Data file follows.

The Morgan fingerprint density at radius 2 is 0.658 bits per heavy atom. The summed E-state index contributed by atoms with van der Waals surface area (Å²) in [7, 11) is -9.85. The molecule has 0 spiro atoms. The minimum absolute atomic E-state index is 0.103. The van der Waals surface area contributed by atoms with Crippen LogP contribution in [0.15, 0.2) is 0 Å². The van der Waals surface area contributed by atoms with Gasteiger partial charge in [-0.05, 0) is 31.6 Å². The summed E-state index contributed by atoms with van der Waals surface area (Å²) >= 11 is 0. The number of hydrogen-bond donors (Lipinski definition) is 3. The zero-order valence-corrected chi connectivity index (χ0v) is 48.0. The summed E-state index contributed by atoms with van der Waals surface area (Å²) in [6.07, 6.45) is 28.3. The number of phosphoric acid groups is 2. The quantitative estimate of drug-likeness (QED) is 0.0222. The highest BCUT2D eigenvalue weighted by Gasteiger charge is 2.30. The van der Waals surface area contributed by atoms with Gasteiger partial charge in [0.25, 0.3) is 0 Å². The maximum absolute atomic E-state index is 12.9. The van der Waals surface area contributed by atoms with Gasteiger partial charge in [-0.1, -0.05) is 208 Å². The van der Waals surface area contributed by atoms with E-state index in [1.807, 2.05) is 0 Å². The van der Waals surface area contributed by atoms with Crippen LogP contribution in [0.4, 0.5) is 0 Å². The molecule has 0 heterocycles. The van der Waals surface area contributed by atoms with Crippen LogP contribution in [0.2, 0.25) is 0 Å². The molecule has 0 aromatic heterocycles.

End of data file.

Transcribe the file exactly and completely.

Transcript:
The Morgan fingerprint density at radius 2 is 0.658 bits per heavy atom. The summed E-state index contributed by atoms with van der Waals surface area (Å²) in [7, 11) is -9.85. The molecule has 0 spiro atoms. The minimum absolute atomic E-state index is 0.103. The van der Waals surface area contributed by atoms with Crippen LogP contribution in [0.15, 0.2) is 0 Å². The van der Waals surface area contributed by atoms with Gasteiger partial charge in [-0.05, 0) is 31.6 Å². The summed E-state index contributed by atoms with van der Waals surface area (Å²) >= 11 is 0. The number of hydrogen-bond donors (Lipinski definition) is 3. The zero-order valence-corrected chi connectivity index (χ0v) is 48.0. The summed E-state index contributed by atoms with van der Waals surface area (Å²) in [6.07, 6.45) is 28.3. The number of phosphoric acid groups is 2. The quantitative estimate of drug-likeness (QED) is 0.0222. The highest BCUT2D eigenvalue weighted by Gasteiger charge is 2.30. The van der Waals surface area contributed by atoms with Gasteiger partial charge in [0.25, 0.3) is 0 Å². The maximum absolute atomic E-state index is 12.9. The van der Waals surface area contributed by atoms with Gasteiger partial charge in [-0.1, -0.05) is 208 Å². The van der Waals surface area contributed by atoms with E-state index in [1.807, 2.05) is 0 Å². The van der Waals surface area contributed by atoms with Crippen LogP contribution in [0.4, 0.5) is 0 Å². The molecule has 0 heterocycles. The van der Waals surface area contributed by atoms with Crippen LogP contribution in [0.2, 0.25) is 0 Å². The molecule has 0 aromatic heterocycles.